It’s only race two into Formula One’s first significant post-season since 2004 and the tedium is already mounting. Even if the new track in India is pretty damn good. Warning: spoilers.
The last, most dominant year of Schumacher-era Ferrari was 2004, when the man with the scary chin won 13 of 18 races and the fifth straight title in a row. Sebastian Vettel is now at 11 of 17, and it was actually a very interesting and complex season until it was over in Suzuka. But now it’s over and unless Bernie Ecclestone organizes a Grand Prix between Vettel and a Saturn V, the remaining two races in Abu Dhabi and, sadly, at Interlagos will be just as pointless and tedious as the ones in Korea and India, little more than exercises for Seb Vet to polish his inhuman stats to an even fiercer shine.
That said, the new circuit in New Delhi is great. Aside from the overly long main straight and all the construction dirt, it has great flow and character, and even a fancy blind corner on the top of a hill. But it just so happened that the inaugural Indian Grand Prix was little more than an encore for the most dominant car-driver combination since Schumacher in the F2004. Yeah, guess the results: starting from pole, Vettel was already 1.3 second ahead by the end of lap one, he led every lap of the race and even drove the fastest lap. It’s time for a new season!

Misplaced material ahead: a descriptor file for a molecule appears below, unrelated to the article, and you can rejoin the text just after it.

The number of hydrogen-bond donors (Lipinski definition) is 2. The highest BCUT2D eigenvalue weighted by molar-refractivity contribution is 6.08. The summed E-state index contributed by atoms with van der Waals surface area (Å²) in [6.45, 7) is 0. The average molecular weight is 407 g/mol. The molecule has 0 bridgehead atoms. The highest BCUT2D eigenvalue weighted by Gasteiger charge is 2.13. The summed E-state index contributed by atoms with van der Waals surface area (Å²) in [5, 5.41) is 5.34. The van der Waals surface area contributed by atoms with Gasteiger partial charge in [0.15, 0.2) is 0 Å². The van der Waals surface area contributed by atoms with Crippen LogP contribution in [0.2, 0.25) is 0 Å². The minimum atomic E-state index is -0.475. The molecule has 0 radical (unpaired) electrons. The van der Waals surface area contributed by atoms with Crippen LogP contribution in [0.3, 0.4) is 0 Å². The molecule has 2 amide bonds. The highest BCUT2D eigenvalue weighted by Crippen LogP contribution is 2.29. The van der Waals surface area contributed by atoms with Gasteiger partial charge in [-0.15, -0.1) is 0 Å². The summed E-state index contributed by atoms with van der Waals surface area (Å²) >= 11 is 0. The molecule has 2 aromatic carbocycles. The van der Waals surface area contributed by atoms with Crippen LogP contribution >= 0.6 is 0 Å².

It will be a season to watch Jenson Button in, who’s become the first man to beat Lewis Hamilton in the same F1 car. Button was fantastic in India, collecting yet another second place finish, and keeping Vettel under continous pressure, ready to pounce on any mistake. I was terribly worried for him two years ago, leaving scrappy little Brawn for the lion’s den of McLaren under Lewis Hamilton, and look what’s happened.
In other news, Hamilton collided with Felipe Massa yet again. This time, it was officially Massa’s fault. We need a proper fistfight. Or a new season. Or a new season of fistfights.
You do miss the ludicrous cliffhangers of 2007, 2008 and 2010, don’t you?
Illustration by Peter Orosz. Gallery curated by Natalie Polgar. Photography by Paul Gilham/Getty Images, Andrew Caballero-Reynolds/Getty Images, Mark Thompson/Getty Images and Clive Mason/Getty Images.